This page summarizes Enterprise Surveys data for the Arab Republic of Egypt. The graphs below provide an overview of the sample and highlight the biggest obstacles experienced by private sector firms in the Arab Republic of Egypt. The 12 tables below the graphs summarize key factual indicators at the country and regional levels for each of the business environment topics. A few subjective indicators are also available.

 

NUMBER OF FIRMS SURVEYED

1,814

Business owners and top managers in 1,814 firms were interviewed from October 2016 through April 2017.

Characteristics of Firms Surveyed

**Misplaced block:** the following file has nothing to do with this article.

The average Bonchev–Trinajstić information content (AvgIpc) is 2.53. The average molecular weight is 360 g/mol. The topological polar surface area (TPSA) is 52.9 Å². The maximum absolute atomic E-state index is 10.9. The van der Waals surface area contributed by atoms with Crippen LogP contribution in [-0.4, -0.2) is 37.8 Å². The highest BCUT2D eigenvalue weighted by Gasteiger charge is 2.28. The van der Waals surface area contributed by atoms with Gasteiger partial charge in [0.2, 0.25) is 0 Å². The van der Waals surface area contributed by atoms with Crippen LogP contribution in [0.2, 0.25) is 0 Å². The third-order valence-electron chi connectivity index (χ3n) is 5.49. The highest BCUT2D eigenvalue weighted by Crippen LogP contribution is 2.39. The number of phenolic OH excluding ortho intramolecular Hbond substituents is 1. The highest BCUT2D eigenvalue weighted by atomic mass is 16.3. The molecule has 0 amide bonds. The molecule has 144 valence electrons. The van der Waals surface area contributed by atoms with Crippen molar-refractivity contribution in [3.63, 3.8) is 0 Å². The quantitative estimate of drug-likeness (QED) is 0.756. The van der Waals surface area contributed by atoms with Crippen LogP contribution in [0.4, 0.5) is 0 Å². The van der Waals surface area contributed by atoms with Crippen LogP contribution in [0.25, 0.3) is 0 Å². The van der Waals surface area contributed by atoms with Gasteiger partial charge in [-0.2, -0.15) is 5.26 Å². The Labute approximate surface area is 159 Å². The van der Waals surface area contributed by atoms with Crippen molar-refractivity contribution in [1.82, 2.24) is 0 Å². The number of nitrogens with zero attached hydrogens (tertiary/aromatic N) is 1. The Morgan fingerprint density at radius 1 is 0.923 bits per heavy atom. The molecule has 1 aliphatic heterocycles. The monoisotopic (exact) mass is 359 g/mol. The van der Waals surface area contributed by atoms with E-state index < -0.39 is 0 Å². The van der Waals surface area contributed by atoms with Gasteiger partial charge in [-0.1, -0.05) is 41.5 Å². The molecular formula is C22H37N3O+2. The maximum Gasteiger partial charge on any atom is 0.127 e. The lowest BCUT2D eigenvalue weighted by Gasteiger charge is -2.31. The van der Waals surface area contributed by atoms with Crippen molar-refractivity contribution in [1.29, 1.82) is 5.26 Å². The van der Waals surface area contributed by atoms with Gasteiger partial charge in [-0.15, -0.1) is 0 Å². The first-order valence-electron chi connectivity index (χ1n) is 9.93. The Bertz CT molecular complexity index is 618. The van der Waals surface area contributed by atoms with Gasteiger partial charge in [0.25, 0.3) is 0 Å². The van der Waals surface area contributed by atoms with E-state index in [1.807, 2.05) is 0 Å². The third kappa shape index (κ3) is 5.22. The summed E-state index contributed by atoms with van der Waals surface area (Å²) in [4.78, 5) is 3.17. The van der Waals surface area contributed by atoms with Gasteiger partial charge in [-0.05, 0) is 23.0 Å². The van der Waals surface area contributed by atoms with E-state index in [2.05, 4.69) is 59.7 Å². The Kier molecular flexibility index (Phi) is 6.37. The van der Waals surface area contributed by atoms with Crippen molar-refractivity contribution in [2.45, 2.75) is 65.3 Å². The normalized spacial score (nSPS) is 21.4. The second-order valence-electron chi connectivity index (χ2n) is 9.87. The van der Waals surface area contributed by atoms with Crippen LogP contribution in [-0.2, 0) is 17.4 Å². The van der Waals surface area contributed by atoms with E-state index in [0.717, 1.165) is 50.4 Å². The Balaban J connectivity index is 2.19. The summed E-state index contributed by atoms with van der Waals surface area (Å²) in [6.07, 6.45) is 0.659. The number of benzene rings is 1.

Textiles & Garments: 131 Leather Products: 82 Chemicals & Chemical Products: 120 Non-Metallic Mineral Products: 149 Basic Metals & Metal Products: 125 Construction: 115 Services of Motor Vehicles/Wholesale/Retail: 232 Food: 219 Petroleum products, Plastics & Rubber: 142 Machinery & Equipment, Electronics & Vehicles: 78 Wood products, Furniture, Paper & Publishing: 127 IT & IT Services: 66 Transport, Storage, & Communications: 142 Hospitality & Tourism: 86 Textiles & Garments: 131 Leather Products: 82 Chemicals & Chemical Products: 120 Non-Metallic Mineral Products: 149 Basic Metals & Metal Products: 125 Food: 219 Petroleum products, Plastics & Rubber: 142 Machinery & Equipment, Electronics & Vehicles: 78 Food: 219 Food: 219 Textiles & Garments: 131 Textiles & Garments: 131 Leather Products: 82 Leather Products: 82 Chemicals & Chemical Products: 120 Chemicals & Chemical Products: 120 Non-Metallic Mineral Products: 149 Non-Metallic Mineral Products: 149 Basic Metals & Metal Products: 125 Basic Metals & Metal Products: 125 Construction: 115 Construction: 115 Services of Motor Vehicles/Wholesale/Retail: 232 Services of Motor Vehicles/Wholesale/Retail: 232 Hospitality & Tourism: 86 Hospitality & Tourism: 86 Transport, Storage, & Communications: 142 Transport, Storage, & Communications: 142 IT & IT Services: 66 IT & IT Services: 66 Wood products, Furniture, Paper & Publishing: 127 Wood products, Furniture, Paper & Publishing: 127 Machinery & Equipment, Electronics & Vehicles: 78 Machinery & Equipment, Electronics & Vehicles: 78 Petroleum products, Plastics & Rubber: 142 Petroleum products, Plastics & Rubber: 142 Small (5-19): 719 Large (100+): 535 Medium (20-99): 560 Small (5-19): 719 Large (100+): 535 Medium (20-99): 560 Small (5-19): 719 Small (5-19): 719 Medium (20-99): 560 Medium (20-99): 560 Large (100+): 535 Large (100+): 535 Greater Cairo: 650 Middle And East Delta: 313 Frontier: 79 Suez Region: 120 Southern Upper Egypt: 127 Northern Upper Egypt: 238 West Delta: 287 Greater Cairo: 650 Middle And East Delta: 313 Frontier: 79 Suez Region: 120 Greater Cairo: 650 Greater Cairo: 650 Middle And East Delta: 313 Middle And East Delta: 313 West Delta: 287 West Delta: 287 Northern Upper Egypt: 238 Northern Upper Egypt: 238 Southern Upper Egypt: 127 Southern Upper Egypt: 127 Suez Region: 120 Suez Region: 120 Frontier: 79 Frontier: 79